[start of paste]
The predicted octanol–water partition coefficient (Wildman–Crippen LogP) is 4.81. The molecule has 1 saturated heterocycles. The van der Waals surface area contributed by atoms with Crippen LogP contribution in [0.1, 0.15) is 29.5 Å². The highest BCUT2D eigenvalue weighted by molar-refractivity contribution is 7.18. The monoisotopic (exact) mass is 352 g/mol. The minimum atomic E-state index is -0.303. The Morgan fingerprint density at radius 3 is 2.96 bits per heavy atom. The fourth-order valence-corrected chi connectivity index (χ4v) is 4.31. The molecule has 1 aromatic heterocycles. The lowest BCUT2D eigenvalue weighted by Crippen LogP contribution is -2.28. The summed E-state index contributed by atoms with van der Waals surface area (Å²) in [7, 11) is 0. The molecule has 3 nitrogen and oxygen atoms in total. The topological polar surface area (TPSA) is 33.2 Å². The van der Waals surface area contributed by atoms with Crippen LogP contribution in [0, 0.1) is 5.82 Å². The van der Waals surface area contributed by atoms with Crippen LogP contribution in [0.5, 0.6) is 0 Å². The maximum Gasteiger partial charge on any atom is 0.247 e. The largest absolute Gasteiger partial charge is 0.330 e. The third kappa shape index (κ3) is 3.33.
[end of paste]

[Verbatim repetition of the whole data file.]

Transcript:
The predicted octanol–water partition coefficient (Wildman–Crippen LogP) is 4.81. The molecule has 1 saturated heterocycles. The van der Waals surface area contributed by atoms with Crippen LogP contribution in [0.1, 0.15) is 29.5 Å². The highest BCUT2D eigenvalue weighted by molar-refractivity contribution is 7.18. The monoisotopic (exact) mass is 352 g/mol. The minimum atomic E-state index is -0.303. The Morgan fingerprint density at radius 3 is 2.96 bits per heavy atom. The fourth-order valence-corrected chi connectivity index (χ4v) is 4.31. The molecule has 1 aromatic heterocycles. The lowest BCUT2D eigenvalue weighted by Crippen LogP contribution is -2.28. The summed E-state index contributed by atoms with van der Waals surface area (Å²) in [7, 11) is 0. The molecule has 3 nitrogen and oxygen atoms in total. The topological polar surface area (TPSA) is 33.2 Å². The van der Waals surface area contributed by atoms with Crippen LogP contribution in [0, 0.1) is 5.82 Å². The van der Waals surface area contributed by atoms with Crippen LogP contribution in [0.5, 0.6) is 0 Å². The maximum Gasteiger partial charge on any atom is 0.247 e. The largest absolute Gasteiger partial charge is 0.330 e. The third kappa shape index (κ3) is 3.33.